Evolving Software with Multiple Outputs and Multiple Populations

Created by W.Langdon from gp-bibliography.bib Revision:1.4216

  author =       "John Hart and Martin Shepperd",
  title =        "Evolving Software with Multiple Outputs and Multiple
  institution =  "School of Design, Engineering and Computing,
                 Bournemouth University",
  year =         "2002",
  number =       "TR02-06",
  address =      "Royal London House, Christchurch Rd, Bournemouth, BH1
                 3LT, UK",
  month =        jul,
  keywords =     "genetic algorithms, genetic programming, evolutionary
                 algorithms, search, embedded system",
  URL =          "http://dec.bournemouth.ac.uk/ESERG/Technical_Reports/TR02-06/TR02-06.pdf",
  URL =          "http://citeseerx.ist.psu.edu/viewdoc/summary?doi=",
  size =         "6 pages",
  abstract =     "In this research we are concerned with the automatic
                 evolution of programs for control applications, the
                 particular example we use being software for a simple
                 fridge device with two inputs and three outputs. By
                 careful choice of the target programming language - in
                 a similar vein to a RISC processor - we are able to
                 represent programs as variable length strings and use
                 evolutionary computing techniques to search for fitter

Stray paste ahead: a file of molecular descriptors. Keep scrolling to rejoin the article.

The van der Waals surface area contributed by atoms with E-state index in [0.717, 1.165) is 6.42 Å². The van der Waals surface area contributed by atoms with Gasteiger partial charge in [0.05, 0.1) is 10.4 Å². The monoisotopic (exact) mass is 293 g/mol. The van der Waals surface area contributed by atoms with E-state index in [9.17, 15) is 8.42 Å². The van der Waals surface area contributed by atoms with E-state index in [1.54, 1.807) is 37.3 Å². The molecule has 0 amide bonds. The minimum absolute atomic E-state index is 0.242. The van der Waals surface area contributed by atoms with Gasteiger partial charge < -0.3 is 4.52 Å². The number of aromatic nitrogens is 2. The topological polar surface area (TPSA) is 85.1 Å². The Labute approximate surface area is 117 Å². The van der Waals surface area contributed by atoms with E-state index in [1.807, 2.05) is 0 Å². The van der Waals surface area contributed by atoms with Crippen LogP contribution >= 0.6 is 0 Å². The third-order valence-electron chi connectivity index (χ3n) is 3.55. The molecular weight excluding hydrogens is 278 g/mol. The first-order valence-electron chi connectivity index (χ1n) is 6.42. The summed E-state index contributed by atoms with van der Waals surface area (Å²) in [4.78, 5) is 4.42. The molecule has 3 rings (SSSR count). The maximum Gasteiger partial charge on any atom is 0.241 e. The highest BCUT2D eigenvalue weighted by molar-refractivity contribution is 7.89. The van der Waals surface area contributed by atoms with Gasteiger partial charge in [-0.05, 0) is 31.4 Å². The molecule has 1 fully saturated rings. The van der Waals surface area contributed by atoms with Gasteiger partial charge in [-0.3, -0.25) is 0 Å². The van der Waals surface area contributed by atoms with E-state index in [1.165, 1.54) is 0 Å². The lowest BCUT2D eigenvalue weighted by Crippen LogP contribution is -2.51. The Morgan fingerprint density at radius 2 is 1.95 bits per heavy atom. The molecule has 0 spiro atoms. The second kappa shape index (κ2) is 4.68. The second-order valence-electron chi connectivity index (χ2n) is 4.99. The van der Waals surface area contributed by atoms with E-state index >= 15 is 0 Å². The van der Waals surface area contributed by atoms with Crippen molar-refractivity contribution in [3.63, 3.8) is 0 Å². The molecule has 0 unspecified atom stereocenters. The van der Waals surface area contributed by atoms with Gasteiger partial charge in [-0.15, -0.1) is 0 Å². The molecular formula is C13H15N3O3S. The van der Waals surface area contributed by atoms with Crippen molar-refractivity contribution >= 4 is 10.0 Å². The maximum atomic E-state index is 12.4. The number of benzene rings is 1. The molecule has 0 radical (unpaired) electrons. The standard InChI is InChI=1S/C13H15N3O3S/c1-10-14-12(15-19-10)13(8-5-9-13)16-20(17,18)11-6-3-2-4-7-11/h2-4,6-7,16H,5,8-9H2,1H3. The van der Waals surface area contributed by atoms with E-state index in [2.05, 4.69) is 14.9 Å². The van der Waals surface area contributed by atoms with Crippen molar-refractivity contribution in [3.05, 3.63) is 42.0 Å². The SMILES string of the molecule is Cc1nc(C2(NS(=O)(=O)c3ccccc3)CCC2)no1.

individuals. We used a fitness function that summed the
                 fitness of each output channel, by various methods, in
                 an attempt to encourage a total solution using a single
                 population of candidate solutions. In general we were
                 able to successfully evolve suitable solutions,
                 however, the search sometimes suffered from premature
                 convergence once the functionality for two out of the
                 three output channels had evolved. More complex fitness
                 assessment schemes, using mechanisms such as
                 dynamically modifying the fitness associated with an
                 output channel without additional benefit. These
                 difficulties in attempting to do too much with a single
                 population pointed to a `divide and conquer' approach
                 whereby one (or more) populations are dedicated to
                 solving for one output channel alone - whilst being
                 exposed to all inputs. This is seen to be an acceptable
                 approach due to the growth in multi-tasking operating
                 systems and multiprocessor platforms.",
  notes =        "as \cite{hart:2002:gecco:lbp}",

Genetic Programming entries for John Hart Martin J Shepperd